PROVO, Utah — Utahns interested in the Summer Games don’t need to travel around the world to experience Greece. A new exhibition at the Brigham Young University Museum of Art features two galleries full of ancient Greek sculpture and pottery that will satisfy visitors’ curiosity about this classic civilization’s art, history and culture.
“Art of the Ancient Mediterranean World: Egypt, Greece, Rome,” from the renowned collection of the Museum of Fine Arts, Boston, features works spanning a period from pre-dynastic times in Egypt, 6000 years ago, to the Roman late imperial period, about 350 A.D.
“We are thrilled to have such a rare collection of Greek works at the Museum of Art during the Summer Games in Athens,” said Cheryll May, museum educator. “These are some of the finest examples of ancient Greek ceramics and statuary in the world.”
Highlights from the Greek works in this exhibition include very fine ceramic works from the Archaic (c. 600-480 B.C.), Classical (c. 480-330 B.C.) and Hellenistic (c. 330-30 B.C.) periods. A gallery dedicated to these works called “The Vase Place” includes excellent examples of Greek decoration techniques known as “black-figure,” “red-figure” and “white-ground.”
A gallery dedicated mainly to Greek statuary called “The Classical Court” features sculptures, such as the Head of Isis and the Head of Aphrodite, which reflect the Classic Ideal. This concept, established by the Greeks of the Golden Age, incorporates principles of proportion that are recognized today as measures of beauty and perfection.
Many of the images represented in Greek sculpture and vase paintings are of athletes and warriors in the ancient world. The Greeks exhibited a great concern for the development of the body and paid close attention to the anatomy of their subjects. Greek artists showed an understanding of muscles and movement never used before in depictions of the human form.
This exhibition was organized under the auspices of the Department of Ancient Egyptian, Nubian, and Near Eastern Art, and the Department of Classical Art (Greek and Roman) of the Museum of Fine Arts, Boston. These two curatorial departments are among the oldest departments of the museum. The richness of their collections is outstanding, even compared to similar collections at other museums in the United States and Europe.
Objects in this exhibition depict a history extending more than 5,000 years, from the flint arrowheads which date from the Egyptian Neolithic period (approx. 5000 BC) to the crossbow safety pin (ca. 340-360 AD) which comes from the Late Imperial Period of Rome.
Egyptian, Greek, and Roman civilizations did not develop in sequence or in parallel. These civilizations underwent changes in a complicated and interactive manner in terms of both era and region. There are no clear demarcations among the three. This exhibition demonstrates how the Egyptian, Greek, and Roman civilizations influenced one another throughout their histories. What acted as a mediator for the interaction of people and propagation of cultures was the “Mediterranean Sea,” which serves as the key word for this exhibition. Cultures and art styles fostered in the respective climates were brought to other places through travel and trade and became mingled with and influenced by indigenous cultures, resulting in new styles.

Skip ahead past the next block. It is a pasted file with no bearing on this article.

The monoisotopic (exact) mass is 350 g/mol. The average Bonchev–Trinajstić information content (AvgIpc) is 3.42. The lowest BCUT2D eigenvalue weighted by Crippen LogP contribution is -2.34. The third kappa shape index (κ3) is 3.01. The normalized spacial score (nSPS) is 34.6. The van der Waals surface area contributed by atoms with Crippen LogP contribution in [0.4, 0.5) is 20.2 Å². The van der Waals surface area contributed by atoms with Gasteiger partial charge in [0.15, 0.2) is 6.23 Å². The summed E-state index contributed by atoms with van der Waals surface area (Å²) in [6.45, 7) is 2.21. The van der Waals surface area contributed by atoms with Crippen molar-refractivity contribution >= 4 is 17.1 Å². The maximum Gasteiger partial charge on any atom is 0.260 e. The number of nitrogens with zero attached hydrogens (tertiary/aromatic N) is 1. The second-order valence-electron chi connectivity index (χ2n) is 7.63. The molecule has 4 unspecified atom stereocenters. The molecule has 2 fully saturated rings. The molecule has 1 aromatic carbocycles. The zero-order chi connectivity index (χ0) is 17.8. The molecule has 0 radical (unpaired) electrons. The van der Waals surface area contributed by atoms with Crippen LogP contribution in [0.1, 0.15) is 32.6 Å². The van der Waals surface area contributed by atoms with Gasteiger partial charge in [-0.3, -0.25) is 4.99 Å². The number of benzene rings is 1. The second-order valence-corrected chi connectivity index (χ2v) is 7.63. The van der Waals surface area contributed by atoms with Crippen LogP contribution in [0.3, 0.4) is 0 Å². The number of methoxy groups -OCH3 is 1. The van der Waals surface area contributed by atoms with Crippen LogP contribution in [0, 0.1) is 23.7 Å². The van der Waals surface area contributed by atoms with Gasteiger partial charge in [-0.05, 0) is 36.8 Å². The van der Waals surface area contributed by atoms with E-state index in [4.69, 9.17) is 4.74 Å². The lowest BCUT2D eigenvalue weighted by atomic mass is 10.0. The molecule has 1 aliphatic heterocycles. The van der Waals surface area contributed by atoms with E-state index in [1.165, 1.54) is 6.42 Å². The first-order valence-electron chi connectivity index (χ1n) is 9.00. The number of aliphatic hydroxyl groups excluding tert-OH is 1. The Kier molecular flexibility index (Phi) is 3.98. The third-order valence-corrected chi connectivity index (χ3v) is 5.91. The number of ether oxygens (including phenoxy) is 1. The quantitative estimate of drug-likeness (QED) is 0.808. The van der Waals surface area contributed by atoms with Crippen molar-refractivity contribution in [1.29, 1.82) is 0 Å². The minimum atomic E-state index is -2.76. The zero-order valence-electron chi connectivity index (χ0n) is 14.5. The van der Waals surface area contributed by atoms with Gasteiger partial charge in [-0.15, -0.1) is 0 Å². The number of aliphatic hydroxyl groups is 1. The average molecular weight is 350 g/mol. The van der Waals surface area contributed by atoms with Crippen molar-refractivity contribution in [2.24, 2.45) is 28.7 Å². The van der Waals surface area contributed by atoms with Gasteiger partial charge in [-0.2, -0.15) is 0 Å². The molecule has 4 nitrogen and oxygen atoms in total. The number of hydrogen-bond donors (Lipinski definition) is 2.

This exhibition offers abundant examples of the intermingling of these three cultures. It also exposes visitors to a wide variety of disciplines: history, archaeology, folklore, geography, religion, and culture. Thanks to the plentiful collection at the Museum of Fine Arts, Boston and the excellence of the works themselves, the exhibition will allow visitors to explore the various disciplines listed above without limiting themselves to art history alone.
Art of the Ancient Mediterranean World attracts us, since the works clearly reflect traces of the rise and fall of power-seekers over thousands of years, the daily needs of people–which have remained unchanged–and above all, their creative energy
“Art of the Ancient Mediterranean World: Egypt, Greece, Rome,” will be on display until June 4, 2005. Ticket prices for this special exhibition are $5 for adults, $4 for seniors and $3 for students and groups of six or more. For more information, call the BYU Museum of Art at (801) 378-ARTS or visit on the Web at www.byu.edu/moa .